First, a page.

The success of Germany’s “hidden champions” is a model the nation could emulate in transforming its small and medium-sized enterprises (SME) into leading global enterprises, Premier Sean Chen (陳冲) said yesterday.
Chen was quoted by Executive Yuan spokesperson Hu Yu-wei (胡幼偉) as telling Cabinet officials that they should emulate German economic development, which emphasizes “core technology” and “original brands.”
The Industrial Development Bureau under the Ministry of Economic Affairs yesterday presented a proposal on the development of the nation’s “hidden champions” at a routine Cabinet meeting aimed at formulating economic recovery measures.
Over the past 400 years, Germany has developed more than 450 enterprises, collectively known as Mittelstand companies, that have become the engines of its export manufacturing, Chen said.
Though small and medium in scale, they are all dominant global players in their respective markets because their competitiveness has been honed by core technologies, Chen said.
Citing as examples the German lens-maker Carl Zeiss and Brita GmbH, which specializes in making drinking water filtration systems, Chen was quoted by Hu as saying that the Mittelstand companies are “admirable models.”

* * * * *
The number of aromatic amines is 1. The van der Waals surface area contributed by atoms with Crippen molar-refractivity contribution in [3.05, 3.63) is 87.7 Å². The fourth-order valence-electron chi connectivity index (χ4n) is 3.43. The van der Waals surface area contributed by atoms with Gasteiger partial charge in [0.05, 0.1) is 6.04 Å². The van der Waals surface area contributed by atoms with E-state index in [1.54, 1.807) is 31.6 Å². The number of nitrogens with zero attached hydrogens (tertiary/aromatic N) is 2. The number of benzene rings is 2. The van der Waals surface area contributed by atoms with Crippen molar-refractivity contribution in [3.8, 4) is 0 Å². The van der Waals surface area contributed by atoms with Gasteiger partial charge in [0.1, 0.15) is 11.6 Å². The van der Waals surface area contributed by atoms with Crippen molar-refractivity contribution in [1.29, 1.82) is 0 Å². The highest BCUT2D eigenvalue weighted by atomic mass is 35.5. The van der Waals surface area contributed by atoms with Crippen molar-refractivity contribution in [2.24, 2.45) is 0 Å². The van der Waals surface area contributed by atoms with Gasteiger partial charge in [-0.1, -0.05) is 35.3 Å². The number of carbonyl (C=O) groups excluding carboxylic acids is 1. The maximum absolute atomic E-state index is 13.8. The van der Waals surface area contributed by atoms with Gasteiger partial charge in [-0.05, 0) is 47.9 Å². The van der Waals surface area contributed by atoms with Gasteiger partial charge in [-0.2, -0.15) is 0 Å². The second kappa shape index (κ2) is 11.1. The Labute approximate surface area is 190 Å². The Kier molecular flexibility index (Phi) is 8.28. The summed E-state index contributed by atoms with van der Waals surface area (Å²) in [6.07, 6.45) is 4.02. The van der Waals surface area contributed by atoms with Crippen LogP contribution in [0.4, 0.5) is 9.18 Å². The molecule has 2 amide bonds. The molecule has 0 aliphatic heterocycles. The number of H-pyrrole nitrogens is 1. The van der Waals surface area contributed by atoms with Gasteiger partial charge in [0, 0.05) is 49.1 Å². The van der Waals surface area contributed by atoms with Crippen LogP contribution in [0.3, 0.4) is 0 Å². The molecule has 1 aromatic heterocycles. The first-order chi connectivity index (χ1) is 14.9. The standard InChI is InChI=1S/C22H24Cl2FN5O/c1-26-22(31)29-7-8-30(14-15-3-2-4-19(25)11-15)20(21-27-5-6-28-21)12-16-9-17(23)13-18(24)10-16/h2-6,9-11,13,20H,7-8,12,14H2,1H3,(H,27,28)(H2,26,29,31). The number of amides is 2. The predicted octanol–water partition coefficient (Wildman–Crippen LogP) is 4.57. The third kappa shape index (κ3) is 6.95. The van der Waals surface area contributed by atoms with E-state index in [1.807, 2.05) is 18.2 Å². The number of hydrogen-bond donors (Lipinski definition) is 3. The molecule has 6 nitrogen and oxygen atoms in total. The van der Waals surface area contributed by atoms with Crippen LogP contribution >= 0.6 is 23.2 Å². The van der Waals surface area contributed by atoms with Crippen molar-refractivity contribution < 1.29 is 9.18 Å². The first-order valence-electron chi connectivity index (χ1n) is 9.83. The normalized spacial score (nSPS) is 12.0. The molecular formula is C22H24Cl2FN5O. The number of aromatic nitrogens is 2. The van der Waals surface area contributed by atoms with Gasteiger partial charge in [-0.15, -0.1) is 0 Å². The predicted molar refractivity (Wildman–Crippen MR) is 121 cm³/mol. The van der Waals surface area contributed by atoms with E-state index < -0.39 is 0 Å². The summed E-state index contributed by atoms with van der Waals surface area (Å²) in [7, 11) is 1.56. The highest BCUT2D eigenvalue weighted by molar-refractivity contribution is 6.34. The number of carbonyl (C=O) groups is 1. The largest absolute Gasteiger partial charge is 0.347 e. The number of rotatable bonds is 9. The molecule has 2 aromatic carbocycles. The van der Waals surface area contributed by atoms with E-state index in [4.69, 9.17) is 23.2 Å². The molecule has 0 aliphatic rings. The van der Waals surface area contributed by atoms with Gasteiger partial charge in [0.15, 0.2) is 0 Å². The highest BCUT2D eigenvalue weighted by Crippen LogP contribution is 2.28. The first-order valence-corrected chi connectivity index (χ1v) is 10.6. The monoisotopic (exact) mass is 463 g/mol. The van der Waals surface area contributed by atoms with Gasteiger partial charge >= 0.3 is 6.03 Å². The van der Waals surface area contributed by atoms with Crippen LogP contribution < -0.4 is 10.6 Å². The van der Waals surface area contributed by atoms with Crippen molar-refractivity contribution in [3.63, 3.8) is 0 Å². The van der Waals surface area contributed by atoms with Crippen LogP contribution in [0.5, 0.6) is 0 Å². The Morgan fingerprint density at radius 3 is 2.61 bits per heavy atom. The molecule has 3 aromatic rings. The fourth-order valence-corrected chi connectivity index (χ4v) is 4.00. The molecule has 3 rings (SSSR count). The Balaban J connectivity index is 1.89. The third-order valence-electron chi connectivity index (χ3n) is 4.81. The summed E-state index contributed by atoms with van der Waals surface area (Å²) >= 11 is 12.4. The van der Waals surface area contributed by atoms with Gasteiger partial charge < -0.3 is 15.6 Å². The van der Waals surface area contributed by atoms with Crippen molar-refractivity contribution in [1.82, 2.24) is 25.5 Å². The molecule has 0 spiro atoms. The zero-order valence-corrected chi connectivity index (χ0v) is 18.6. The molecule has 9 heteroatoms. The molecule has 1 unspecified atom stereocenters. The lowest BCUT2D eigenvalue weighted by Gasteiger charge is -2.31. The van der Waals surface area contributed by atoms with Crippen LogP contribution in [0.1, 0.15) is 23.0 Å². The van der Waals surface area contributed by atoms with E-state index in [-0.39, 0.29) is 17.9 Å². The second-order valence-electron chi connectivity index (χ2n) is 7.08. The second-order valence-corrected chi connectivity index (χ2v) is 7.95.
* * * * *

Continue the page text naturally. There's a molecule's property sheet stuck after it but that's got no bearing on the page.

“That’s the direction we need to head toward in the future” to combat the declining market share of Taiwanese-made products and to upgrade the nation’s original equipment manufacturing-based industrial clusters to own-brand industries, Chen said.
At the meeting, Chen set a goal of turning 100 SMEs into “hidden champions” in three years after the government hammers out details to assist selected companies in recruitment, financing and protection of intellectual property rights.
Potential “hidden champions” named at the meeting included Giant, the nation’s biggest bicycle maker, and HIWIN Technologies Corp, a manufacturer of precision machinery components, Hu said.